Our country is being faced by critical challenges it has to overcome. We must also reach certain goals.

We are also presented with opportunities, that with wisdom and a strong political will, based on internal unity and a national vision, can be capitalised upon for the common good.

Our country’s first and primary challenge is that, the soonest possible and within the requisite parameters of judicial correctness, justice is done with those found guilty of having in any way participated in the atrocious assassination of journalist Daphne Caruana Galizia.

Allegations of criminality and dubious connections have to be investigated in the most professional way possible, and those involved in this crime brought to justice without delay or favour.

We have to restore our country’s image abroad.

This does not happen by trying to forget what happened, but by showing genuine remorse about what happened, and be persuasive in our conviction that nothing of the sort will ever happen again.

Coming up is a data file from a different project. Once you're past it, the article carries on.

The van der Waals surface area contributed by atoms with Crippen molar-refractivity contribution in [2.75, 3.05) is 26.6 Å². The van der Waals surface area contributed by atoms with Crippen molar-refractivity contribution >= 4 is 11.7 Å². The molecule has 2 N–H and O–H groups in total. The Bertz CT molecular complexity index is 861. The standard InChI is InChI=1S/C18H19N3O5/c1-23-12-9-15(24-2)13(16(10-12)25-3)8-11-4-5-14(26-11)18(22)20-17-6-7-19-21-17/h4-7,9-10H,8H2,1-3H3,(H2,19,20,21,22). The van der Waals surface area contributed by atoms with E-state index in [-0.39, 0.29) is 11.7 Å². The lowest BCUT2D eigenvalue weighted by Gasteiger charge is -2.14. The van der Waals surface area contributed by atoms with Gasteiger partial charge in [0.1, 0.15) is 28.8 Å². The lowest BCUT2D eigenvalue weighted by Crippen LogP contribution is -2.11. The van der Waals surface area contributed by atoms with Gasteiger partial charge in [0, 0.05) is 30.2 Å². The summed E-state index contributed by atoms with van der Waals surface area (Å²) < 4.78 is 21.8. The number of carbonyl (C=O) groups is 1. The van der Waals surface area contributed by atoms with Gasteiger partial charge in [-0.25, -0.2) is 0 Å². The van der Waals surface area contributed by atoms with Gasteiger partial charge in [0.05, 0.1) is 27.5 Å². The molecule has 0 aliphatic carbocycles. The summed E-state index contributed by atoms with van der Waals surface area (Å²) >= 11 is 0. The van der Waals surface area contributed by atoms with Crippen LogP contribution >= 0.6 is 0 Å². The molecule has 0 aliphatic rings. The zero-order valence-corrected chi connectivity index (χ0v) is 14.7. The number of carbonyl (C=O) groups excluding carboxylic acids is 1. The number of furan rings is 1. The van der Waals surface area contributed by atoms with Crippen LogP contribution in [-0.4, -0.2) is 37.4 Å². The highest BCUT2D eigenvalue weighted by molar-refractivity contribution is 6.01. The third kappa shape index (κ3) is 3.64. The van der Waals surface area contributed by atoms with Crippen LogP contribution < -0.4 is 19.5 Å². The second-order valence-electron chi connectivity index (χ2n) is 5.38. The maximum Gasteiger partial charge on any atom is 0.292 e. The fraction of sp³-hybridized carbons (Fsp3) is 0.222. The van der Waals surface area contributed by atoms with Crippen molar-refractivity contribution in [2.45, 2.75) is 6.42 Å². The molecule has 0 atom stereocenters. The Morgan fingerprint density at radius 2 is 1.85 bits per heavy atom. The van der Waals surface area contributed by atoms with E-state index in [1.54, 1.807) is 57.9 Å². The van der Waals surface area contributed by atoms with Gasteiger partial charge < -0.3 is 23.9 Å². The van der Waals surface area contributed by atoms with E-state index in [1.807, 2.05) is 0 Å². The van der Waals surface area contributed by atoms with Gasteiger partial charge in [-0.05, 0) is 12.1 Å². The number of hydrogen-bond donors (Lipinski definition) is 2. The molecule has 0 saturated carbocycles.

I should here mention that substantial change has already taken place in some areas.

It is my firm belief that the implementation of the rule of law has to be effective and above any suspicion.

It needs to be ensured that executive, judicial, and regulatory institutions are duly given the space and authority to work in full independence.

It is in this context that I gladly welcome the changes introduced recently, agreed to by both sides of the House of Representatives, to legislation that is Constitutional in nature, and which is in line with the guidelines of the Venice Commission and in the interest of the rule of law in our country.

The political will that led to these reforms encourages and motivates me further to expect and anticipate that the political maturity manifested over the past months, be also demonstrated during discussions on upcoming proposed reforms.